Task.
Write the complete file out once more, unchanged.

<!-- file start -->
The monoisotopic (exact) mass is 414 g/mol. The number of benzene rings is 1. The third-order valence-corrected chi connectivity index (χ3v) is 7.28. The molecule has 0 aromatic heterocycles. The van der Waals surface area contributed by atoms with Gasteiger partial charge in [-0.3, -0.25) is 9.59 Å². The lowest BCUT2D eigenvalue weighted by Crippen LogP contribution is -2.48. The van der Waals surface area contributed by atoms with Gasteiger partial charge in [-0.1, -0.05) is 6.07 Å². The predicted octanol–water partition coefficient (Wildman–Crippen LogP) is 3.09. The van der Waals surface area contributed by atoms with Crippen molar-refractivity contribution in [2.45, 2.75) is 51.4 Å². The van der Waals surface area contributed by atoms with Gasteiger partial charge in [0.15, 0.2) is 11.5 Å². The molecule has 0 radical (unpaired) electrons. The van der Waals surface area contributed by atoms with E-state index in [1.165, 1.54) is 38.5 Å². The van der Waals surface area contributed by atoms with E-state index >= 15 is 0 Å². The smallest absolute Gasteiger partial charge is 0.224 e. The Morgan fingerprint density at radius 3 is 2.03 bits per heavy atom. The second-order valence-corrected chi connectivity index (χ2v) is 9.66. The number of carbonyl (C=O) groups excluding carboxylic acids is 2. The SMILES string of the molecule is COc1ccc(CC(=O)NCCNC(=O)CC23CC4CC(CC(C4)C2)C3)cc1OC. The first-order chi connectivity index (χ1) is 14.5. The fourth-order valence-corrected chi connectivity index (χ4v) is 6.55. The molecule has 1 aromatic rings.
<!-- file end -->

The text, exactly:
The monoisotopic (exact) mass is 414 g/mol. The number of benzene rings is 1. The third-order valence-corrected chi connectivity index (χ3v) is 7.28. The molecule has 0 aromatic heterocycles. The van der Waals surface area contributed by atoms with Gasteiger partial charge in [-0.3, -0.25) is 9.59 Å². The lowest BCUT2D eigenvalue weighted by Crippen LogP contribution is -2.48. The van der Waals surface area contributed by atoms with Gasteiger partial charge in [-0.1, -0.05) is 6.07 Å². The predicted octanol–water partition coefficient (Wildman–Crippen LogP) is 3.09. The van der Waals surface area contributed by atoms with Crippen molar-refractivity contribution in [2.45, 2.75) is 51.4 Å². The van der Waals surface area contributed by atoms with Gasteiger partial charge in [0.15, 0.2) is 11.5 Å². The molecule has 0 radical (unpaired) electrons. The van der Waals surface area contributed by atoms with E-state index in [1.165, 1.54) is 38.5 Å². The van der Waals surface area contributed by atoms with E-state index >= 15 is 0 Å². The smallest absolute Gasteiger partial charge is 0.224 e. The Morgan fingerprint density at radius 3 is 2.03 bits per heavy atom. The second-order valence-corrected chi connectivity index (χ2v) is 9.66. The number of carbonyl (C=O) groups excluding carboxylic acids is 2. The SMILES string of the molecule is COc1ccc(CC(=O)NCCNC(=O)CC23CC4CC(CC(C4)C2)C3)cc1OC. The first-order chi connectivity index (χ1) is 14.5. The fourth-order valence-corrected chi connectivity index (χ4v) is 6.55. The molecule has 1 aromatic rings.